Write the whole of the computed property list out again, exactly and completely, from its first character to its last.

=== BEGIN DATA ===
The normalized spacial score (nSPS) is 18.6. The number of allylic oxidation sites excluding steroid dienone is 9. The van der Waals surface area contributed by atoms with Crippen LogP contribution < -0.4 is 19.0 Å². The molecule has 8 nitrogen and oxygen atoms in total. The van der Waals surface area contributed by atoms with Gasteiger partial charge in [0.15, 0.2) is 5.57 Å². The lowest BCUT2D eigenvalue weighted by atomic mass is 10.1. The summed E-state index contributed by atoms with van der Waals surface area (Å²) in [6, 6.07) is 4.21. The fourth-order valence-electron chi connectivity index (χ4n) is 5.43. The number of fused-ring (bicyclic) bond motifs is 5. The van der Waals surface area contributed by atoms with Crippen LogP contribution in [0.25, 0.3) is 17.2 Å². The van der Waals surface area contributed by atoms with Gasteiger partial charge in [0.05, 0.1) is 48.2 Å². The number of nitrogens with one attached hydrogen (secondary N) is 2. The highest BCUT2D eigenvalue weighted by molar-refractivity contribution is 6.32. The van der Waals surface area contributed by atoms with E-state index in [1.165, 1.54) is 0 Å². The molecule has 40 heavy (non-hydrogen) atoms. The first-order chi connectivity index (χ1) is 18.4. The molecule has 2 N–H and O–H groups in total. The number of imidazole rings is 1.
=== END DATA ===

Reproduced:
The normalized spacial score (nSPS) is 18.6. The number of allylic oxidation sites excluding steroid dienone is 9. The van der Waals surface area contributed by atoms with Crippen LogP contribution < -0.4 is 19.0 Å². The molecule has 8 nitrogen and oxygen atoms in total. The van der Waals surface area contributed by atoms with Gasteiger partial charge in [0.15, 0.2) is 5.57 Å². The lowest BCUT2D eigenvalue weighted by atomic mass is 10.1. The summed E-state index contributed by atoms with van der Waals surface area (Å²) in [6, 6.07) is 4.21. The fourth-order valence-electron chi connectivity index (χ4n) is 5.43. The number of fused-ring (bicyclic) bond motifs is 5. The van der Waals surface area contributed by atoms with Crippen LogP contribution in [0.25, 0.3) is 17.2 Å². The van der Waals surface area contributed by atoms with Gasteiger partial charge in [0.05, 0.1) is 48.2 Å². The number of nitrogens with one attached hydrogen (secondary N) is 2. The highest BCUT2D eigenvalue weighted by molar-refractivity contribution is 6.32. The van der Waals surface area contributed by atoms with E-state index in [1.165, 1.54) is 0 Å². The molecule has 40 heavy (non-hydrogen) atoms. The first-order chi connectivity index (χ1) is 18.4. The molecule has 2 N–H and O–H groups in total. The number of imidazole rings is 1.